Snoqualmie Falls Hydroelectric Plant Rehabilitation

Snoqualmie Falls Hydroelectric Plant Rehabilitation

Snoqualmie Falls Washington:

Associated Underwater Services (AUS) continues to assist to Barnard Construction of Bozeman, Montana with the rehabilitation of the historic and still functioning underground hydroelectric facility at Snoqualmie Falls. Built in the 1890s and located directly underneath the 350 foot waterfall of the Snoqualmie river, the Snoqualmie falls project was one of the first large hydroelectric power sources in the Puget Sound area and contributed significantly to the growth and prosperity of the Puget Sound region in the early 19th Century. The project involves complete replacement of the intake and outlet structures, penstocks and generators.

Arcicle from Underwater Magazine May 2012

Rehabilitation

BY AARON M. LAY

aus divers at snoqualmie

FOR FANS OF THE EARLY ‘90s serial television drama, “Twin Peaks,” Snoqualmie Falls is instantly recognizable from the show’s iconic opening sequences. But for the nearly two million visitors the falls receives every year, it is so much more. Located about 30 miles east of Seattle, Snoqualmie Falls is one of the most popular scenic attractions in the Northwest U.S., and for good reason, too. The 270’ falls and the surrounding 10-acre recreation area, wildlife habitat, kayaking areas, hiking trails and observation platform offer visitors a truly remarkable experience.

However, like “Twin Peaks,” there’s a lot more going on beneath the surface than meets the eye.

Entombed in a bedrock cavity 260’ below ground, Snoqualmie Falls’ hydroelectric powerhouses 1 and 2, built in 1898 and 1910 respectively, make up the world’s first completely underground power plant. This plant has been producing clean power for Puget Sound Energy and its customers for over a century and helped facilitate the early industrialization of the Seattle area at the turn of the century.

But it’s high time for an overhaul.

The impetus behind the plant’s restoration comes down to efficiency. The aging infrastructure of the plant can currently meet the needs of 33,000 households, but subsequent to the rehab, Snoqualmie Falls will add an additional 7,000 homes to that number. And it’s been no small, swift task.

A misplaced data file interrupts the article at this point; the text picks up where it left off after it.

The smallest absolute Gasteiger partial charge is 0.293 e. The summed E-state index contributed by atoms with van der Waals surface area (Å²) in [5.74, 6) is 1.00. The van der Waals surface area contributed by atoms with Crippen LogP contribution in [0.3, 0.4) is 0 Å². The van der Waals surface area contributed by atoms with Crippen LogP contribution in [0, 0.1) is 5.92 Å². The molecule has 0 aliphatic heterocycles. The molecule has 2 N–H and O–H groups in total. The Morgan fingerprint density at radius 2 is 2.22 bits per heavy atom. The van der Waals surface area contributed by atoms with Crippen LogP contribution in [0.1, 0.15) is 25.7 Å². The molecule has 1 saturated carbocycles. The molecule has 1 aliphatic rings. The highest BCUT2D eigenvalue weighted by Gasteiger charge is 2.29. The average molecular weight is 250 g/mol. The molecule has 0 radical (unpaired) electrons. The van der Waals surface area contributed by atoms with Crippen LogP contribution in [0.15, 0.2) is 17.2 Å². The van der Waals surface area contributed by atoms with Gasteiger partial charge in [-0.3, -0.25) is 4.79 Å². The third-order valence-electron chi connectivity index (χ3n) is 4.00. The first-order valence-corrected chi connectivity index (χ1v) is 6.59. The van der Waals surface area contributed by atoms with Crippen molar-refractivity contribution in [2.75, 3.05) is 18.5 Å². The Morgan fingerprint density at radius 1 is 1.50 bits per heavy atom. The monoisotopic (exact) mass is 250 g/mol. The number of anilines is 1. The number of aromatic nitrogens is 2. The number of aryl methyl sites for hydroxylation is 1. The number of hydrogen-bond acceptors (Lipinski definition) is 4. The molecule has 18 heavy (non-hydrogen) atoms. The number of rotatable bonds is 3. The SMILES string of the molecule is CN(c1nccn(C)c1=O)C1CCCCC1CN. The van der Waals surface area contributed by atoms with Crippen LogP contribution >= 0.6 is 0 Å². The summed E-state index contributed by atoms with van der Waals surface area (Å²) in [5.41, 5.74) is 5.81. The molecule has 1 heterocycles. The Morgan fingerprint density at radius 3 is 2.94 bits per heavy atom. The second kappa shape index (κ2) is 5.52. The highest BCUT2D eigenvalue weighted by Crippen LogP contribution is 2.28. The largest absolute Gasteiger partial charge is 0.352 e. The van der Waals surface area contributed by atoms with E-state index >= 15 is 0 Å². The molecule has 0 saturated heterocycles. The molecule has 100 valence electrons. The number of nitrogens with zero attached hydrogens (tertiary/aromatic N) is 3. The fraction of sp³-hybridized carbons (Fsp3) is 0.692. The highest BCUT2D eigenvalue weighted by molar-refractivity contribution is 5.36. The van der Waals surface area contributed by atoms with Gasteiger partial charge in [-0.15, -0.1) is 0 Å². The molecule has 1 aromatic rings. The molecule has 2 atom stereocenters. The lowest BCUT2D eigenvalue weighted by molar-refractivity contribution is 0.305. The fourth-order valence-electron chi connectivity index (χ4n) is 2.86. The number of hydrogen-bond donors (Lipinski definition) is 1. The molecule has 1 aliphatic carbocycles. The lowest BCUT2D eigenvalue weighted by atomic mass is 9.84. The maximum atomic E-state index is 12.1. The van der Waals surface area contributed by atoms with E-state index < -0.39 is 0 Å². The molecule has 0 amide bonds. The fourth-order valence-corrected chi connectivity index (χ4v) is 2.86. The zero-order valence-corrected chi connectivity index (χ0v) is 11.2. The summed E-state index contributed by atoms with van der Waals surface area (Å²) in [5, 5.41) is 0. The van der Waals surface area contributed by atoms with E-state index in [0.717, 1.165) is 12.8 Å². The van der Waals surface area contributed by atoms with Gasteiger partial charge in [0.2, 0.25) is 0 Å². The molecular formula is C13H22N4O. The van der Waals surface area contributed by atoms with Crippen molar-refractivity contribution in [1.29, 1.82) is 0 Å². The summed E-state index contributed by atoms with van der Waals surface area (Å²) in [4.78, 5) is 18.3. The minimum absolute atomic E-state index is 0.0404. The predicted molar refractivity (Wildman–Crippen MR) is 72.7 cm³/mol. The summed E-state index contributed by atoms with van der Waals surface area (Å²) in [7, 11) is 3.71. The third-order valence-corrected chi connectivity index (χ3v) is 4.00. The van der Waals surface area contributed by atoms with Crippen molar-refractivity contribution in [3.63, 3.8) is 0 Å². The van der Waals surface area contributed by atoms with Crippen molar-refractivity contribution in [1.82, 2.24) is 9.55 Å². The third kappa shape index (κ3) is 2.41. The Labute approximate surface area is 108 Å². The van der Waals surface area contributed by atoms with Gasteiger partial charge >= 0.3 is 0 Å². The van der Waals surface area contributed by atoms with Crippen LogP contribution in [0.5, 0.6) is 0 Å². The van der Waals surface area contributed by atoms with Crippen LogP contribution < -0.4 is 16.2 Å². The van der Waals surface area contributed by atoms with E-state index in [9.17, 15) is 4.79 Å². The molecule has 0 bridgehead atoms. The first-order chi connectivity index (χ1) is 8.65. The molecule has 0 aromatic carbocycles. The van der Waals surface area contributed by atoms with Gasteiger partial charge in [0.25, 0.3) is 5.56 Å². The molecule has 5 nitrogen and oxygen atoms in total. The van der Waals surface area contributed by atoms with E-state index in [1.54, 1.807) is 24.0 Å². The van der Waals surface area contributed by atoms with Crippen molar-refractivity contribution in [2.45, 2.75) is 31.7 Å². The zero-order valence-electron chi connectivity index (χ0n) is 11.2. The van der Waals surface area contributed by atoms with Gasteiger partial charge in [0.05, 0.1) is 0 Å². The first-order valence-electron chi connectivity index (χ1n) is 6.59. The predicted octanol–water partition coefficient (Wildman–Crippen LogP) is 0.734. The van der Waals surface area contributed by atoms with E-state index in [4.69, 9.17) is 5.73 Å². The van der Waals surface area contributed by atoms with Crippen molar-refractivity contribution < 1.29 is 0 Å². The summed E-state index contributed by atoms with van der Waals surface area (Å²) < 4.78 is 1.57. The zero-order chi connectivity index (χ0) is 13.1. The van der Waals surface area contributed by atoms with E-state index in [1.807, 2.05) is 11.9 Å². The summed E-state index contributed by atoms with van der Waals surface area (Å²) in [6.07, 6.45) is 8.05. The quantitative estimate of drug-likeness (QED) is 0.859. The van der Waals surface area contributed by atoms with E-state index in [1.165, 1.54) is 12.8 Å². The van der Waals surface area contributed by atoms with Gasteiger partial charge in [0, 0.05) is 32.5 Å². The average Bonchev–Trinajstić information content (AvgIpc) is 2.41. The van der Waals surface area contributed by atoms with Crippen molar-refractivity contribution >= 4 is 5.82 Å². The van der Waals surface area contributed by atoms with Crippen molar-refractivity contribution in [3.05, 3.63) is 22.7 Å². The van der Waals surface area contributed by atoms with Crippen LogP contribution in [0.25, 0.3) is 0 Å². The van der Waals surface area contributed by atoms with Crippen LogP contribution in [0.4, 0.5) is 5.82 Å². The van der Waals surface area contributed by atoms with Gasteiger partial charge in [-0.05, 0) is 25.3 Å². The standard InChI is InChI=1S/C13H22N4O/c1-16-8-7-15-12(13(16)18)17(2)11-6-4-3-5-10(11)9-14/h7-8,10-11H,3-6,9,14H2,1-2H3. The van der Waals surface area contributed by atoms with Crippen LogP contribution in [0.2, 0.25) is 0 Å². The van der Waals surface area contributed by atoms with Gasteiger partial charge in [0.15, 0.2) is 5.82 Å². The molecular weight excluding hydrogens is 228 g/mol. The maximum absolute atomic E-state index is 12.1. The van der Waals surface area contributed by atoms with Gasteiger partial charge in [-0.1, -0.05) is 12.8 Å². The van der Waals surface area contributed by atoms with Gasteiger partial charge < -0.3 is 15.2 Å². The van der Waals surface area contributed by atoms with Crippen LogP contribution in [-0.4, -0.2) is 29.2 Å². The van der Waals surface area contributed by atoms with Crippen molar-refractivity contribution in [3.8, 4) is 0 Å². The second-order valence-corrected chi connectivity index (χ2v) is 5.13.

Together with Barnard Construction of Bozeman, Montana, Associated Underwater Services, Inc. (AUS) has been assisting in the rehabilitation of this historic plant since 2010. Dave Cleary, area manager for AUS in the western Washington state region, has been on the job for much of the time – that is, when the river allows him to be. “The Snoqualmie River is one of the major drainage rivers for the Cascade Mountains, and in the wintertime when these big fronts hit Seattle, the river moves way too fast for anybody to work in. So, we wait until summer when it’s far more workable,” he said.

associated underwater services (aus) divers at snoqualmie

Like most jobs in the inland sector, river current isn’t the only obstacle to overcome. Access to the plant’s intake water tunnels is “very poor,” according to Cleary. In order to allow Barnard’s crews to gain access to the two intake tunnels on each side of the river, temporary cofferdams (made of one-yard capacity Super Sack bags filled with smaller sandbags) must be installed and then removed each season. “Basically, we just built a pyramid. We went six wide and then row by row until we had a large dam made out of one yard bags, then we put a liner on the upstream side of it. Water pressure pushed the liner against the cavities of the bags that existed between the spaces. That sealed all the water off, and it was very dry. Once they put the pumps in and pump the water out, the area dried out really nicely,” Cleary said.

Cleary acknowledges that timing has been an ever-present factor with the project. “All this work has to be done in the summer, and these Super Sack dams are temporary because we have to have every bag out of the water by October 31st because of the fisheries’ laws in this area. So these have to be installed and ripped out every season. Plus, like I said, the river’s currents in the winter are so extreme that they could easily destroy these dams we install. This river fluctuates horrendously.”